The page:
Vilma Trujillo, 25, died in February after being tied up and thrown on a fire.
The group had denied killing her and said she was possessed by the devil.
“The suffering that Trujillo was subjected to is something no human being should go through,” said judge Alfredo Silva.
Pastor Juan Rocha, 23, plus his siblings Tomasa and Pedro Rocha, and Franklin Jarquin and Esneyda Orozco, were convicted of murder.
All but Orozco also received six years for illegal detention, although the judge capped the jail time to 30 years, according to local media.
Event: “Sergio Ramírez: Divine Punishment”, to be held at Americas Society (of which Interlitq is a Collaborating Institution) in NYC, on 06 May, 2015 at 7pm:
Special Rate for PEN and ICNY Members available. Contact ASlitspecial@as-coa.org for more information
In this highly anticipated event, famed Nicaraguan author Sergio Ramírez and his translator, Nick Caistor, will read from and discuss the author’s political thriller, Divine Punishment. Bruce McPherson, the book’s publisher, will introduce. Presented with McPherson & Company and Instituto Cervantes New York as part of the PEN World Voices festival. Books will be available for sale/signing through Word Up Bookstore. An additional event featuring Sergio Ramírez and other speakers will be presented at Instituto Cervantes on Thursday, May 7.
We thank the following additional institutions for helping publicize this event: the Center for Puerto Rican Studies, CUNY; Columbia University; the Consulate General of Argentina in New York; the Consulate General of Colombia in New York; the CUNY Dominican Studies Institute; the Hispanic New York Project; Hunter College, CUNY; Instituto Cervantes New York; InterAmericas®; The International Literary Quarterly; McNally Jackson Books; the Mexican Cultural Institute of New York; New York University; The Poetry Project at St. Mark’s Church; The 92Y Unterberg Poetry Center; and Words Without Borders.
This event will be held in English with bilingual readings.
Event Information: Jose Negroni | email@example.com | 1-212-277-8353
Press Inquiries: Adriana La Rotta | firstname.lastname@example.org | 1-212-277-8384
About the Book
“Upon its original publication, Carlos Fuentes declared Divine Punishment to be the quintessential Central American novel. In this, the greatest work of a storied literary career, Sergio Ramírez transforms the most celebrated criminal trial in Nicaraguan history—the alleged murders in 1933 of two high society women and his employer by a Casanova named Oliverio Castañeda—into an examination of the entire Nicaraguan society at the brink of the first Somosa dictatorship. Passion, money, sex, gossip, political intrigue, medical malpractice and judicial corruption all merge into a novel that reads like a courtroom drama wrapped in yellow journalism disguised as historical fiction posing as a scandal of the first order.” [from the publisher’s website]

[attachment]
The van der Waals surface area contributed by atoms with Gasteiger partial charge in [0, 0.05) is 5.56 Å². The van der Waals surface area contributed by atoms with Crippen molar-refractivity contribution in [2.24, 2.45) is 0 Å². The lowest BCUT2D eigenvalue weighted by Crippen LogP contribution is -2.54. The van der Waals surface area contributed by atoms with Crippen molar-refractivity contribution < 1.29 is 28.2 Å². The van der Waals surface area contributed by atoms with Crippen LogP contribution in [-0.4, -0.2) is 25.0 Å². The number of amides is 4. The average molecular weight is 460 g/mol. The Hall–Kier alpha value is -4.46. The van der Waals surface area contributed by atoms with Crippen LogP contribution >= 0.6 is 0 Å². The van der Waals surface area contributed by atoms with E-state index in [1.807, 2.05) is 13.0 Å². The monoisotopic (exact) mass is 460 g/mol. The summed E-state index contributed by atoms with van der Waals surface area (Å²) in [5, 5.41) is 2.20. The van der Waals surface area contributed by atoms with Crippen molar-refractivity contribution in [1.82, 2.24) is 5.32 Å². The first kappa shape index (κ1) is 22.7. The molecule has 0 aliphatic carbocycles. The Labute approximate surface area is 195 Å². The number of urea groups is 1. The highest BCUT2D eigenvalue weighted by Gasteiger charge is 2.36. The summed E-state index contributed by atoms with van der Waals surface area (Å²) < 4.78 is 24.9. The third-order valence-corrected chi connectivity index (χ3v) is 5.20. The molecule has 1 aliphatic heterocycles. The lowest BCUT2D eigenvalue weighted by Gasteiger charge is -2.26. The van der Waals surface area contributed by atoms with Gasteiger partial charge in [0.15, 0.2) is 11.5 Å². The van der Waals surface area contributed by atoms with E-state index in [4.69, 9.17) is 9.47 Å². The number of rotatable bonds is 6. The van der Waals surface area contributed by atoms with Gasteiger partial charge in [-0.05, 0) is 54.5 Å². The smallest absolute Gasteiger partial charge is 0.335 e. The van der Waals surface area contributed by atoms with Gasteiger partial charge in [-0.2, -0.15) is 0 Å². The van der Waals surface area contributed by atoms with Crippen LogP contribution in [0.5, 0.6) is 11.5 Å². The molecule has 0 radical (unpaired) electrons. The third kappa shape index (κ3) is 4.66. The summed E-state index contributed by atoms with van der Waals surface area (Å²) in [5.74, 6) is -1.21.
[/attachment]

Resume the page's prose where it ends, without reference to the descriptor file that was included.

“. . . Ramírez extends Flaubert’s techniques to a whole society, which becomes a true microcosm of Central America, for although located in León, Nicaragua, the action reverberates in Costa Rica and Guatemala. . . . Melodrama is comedy without humor. Sergio Ramírez returns the smile to the newspaper serial, but in the end this smile freezes on the lips—we are back in the heart of the darkness. Between the fullness of comedy and the imminence of tragedy, Sergio Ramírez has written the great novel of Central America—the novel that it was necessary to have in order to reach an intimacy with its peoples, to visit the edge between their traditional recalcitrance and their potential for renewal. . .”—Carlos Fuentes
“As with the works of Henry James, Divine Punishment is an epic of consciousness. But unlike them, the consciousness stirred here is not individual but collective … Sergio Ramírez draws one of the most formidable portraits of bourgeois hypocrisy ever written in Latin America …”—Tomás Eloy Martínez
“. . . the main character is language, as well as the entire society of the city of Leon. . . . [Divine Punishment] is a poetic novel, as well as being dramatic and pathetic, and tragic, humorous, macabre, romantic, realistic, and political . . .”—Ernesto Cardenal
Sergio Ramírez (b. Masatepe, Nicaragua, 1942), author of over thirty novels, memoirs, story- and essay-collections, is one of Latin America’s most important literary figures. In addition to his masterwork Castigo Divino (1988; Divine Punishment, 2015), his other works include Margarita, está linda la mar (1998;Margarita, How Beautiful the Sea, 2007) and Mil y una muertes (2004; A Thousand Deaths Plus One, 2009), the latter also published by McPherson & Company. Ramírez also served as the Vice President of Nicaragua (1984-1990). Most recently, he was awarded the prestigious Carlos Fuentes Prize (2014). He lives in Managua.
Nick Caistor is a translator, journalist and author of non-fiction books. He has translated some 40 books from Spanish and Portuguese, including works by Paulo Coelho, Alan Pauls, Juan Marsé, Manuel Vázquez Montalbán, and Sergio Ramírez. He has twice been awarded the Valle-Inclán prize for translation. Caistor has written biographies of Che Guevara and Octavio Paz, and a cultural history of Mexico City. As a journalist, he has presented and produced numerous programs on BBC’s Radio 4 and the BBC World Service, and contributes regularly to the TLS and Guardian. He lives in Norwich, England.
Félix Rubén García Sarmiento (January 18, 1867 – February 6, 1916), known as Rubén Darío, was a Nicaraguan poet who initiated the Spanish-American literary movement known as modernismo (modernism) that flourished at the end of the 19th century. Darío has had a great and lasting influence on 20th-century Spanish literature and journalism. He has been praised as the “Prince of Castilian Letters” and undisputed father of the modernismo literary movement.